Children's Bullying Experiences and Self-Worth Perceptions in a Private School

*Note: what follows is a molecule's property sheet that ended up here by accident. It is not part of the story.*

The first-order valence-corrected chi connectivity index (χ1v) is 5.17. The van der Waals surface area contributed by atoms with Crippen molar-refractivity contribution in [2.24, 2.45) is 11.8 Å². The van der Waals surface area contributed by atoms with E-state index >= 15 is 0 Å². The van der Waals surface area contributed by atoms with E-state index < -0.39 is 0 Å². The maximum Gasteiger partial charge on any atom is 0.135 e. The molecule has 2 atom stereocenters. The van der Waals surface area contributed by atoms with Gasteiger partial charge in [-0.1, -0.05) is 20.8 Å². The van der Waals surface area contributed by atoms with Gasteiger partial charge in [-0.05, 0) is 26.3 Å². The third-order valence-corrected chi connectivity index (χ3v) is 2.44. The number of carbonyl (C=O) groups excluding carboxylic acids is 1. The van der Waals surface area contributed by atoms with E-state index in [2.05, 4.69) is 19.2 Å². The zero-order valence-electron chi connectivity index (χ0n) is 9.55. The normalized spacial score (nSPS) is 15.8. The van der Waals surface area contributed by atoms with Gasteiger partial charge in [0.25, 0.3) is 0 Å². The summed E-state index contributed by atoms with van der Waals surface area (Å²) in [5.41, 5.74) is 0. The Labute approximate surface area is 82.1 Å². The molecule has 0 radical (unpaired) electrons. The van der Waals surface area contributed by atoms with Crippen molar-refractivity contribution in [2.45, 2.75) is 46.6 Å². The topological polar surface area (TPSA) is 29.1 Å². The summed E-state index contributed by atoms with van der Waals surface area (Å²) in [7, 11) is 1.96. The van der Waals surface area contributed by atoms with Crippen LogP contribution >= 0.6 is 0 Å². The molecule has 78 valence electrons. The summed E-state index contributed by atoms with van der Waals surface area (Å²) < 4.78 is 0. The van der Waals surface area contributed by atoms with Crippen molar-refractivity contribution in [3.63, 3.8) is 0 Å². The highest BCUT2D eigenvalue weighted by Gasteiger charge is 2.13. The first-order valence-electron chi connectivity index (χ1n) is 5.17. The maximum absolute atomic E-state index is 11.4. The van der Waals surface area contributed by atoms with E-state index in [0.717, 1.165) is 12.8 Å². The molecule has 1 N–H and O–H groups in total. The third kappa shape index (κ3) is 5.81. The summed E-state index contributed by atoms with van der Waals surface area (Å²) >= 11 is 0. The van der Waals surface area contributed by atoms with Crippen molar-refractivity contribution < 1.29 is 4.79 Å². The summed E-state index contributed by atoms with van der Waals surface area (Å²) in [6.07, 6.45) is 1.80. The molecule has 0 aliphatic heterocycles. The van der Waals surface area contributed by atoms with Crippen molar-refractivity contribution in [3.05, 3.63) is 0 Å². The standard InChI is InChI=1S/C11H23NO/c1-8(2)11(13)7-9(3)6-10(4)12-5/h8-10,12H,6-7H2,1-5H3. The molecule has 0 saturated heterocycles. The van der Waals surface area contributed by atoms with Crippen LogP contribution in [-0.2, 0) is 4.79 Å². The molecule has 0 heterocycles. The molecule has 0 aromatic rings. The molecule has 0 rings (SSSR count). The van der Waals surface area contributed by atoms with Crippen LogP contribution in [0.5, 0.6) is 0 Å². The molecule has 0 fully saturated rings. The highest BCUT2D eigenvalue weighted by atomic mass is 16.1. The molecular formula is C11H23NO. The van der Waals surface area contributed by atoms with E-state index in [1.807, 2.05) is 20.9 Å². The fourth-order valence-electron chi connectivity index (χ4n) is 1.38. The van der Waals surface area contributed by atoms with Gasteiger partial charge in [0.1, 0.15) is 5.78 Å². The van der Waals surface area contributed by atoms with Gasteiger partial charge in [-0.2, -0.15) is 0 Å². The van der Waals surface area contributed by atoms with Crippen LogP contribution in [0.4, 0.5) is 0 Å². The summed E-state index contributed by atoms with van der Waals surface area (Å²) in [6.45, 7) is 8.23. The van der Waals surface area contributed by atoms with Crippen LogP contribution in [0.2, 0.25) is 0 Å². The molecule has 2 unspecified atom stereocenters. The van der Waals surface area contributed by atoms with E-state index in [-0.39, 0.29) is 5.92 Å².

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This study explored children's bullying experiences (as bully, victim, and bystander) and their self-worth perceptions in a private school in Ontario, Canada. Forty students from 12 different countries participated in a mixed methodology (both quantitative and qualitative) research design using a self-report questionnaire. Students reported involvement in bullying as a bully, victim, and bystander. The overall results reveal a pattern across the three roles where the degree of bullying observed as a bystander is the highest (57%) followed by the experiences as a victim (29%) and that performed as bully (21%). The bystanders reported direct bullying being witnessed, bullies reported indirect bullying interventions as being used, and victims of bullying reported indirect bullying being the most common type of bullying they experienced. Decreased feeling of self-worth is reported in the qualitative research data in regards to bullying. Boarding students reported issues regarding personal safety, need for social relationships, self-worth, and unacceptability of bullying. Implications for practice for the private school are discussed, focusing on the outcome of this study.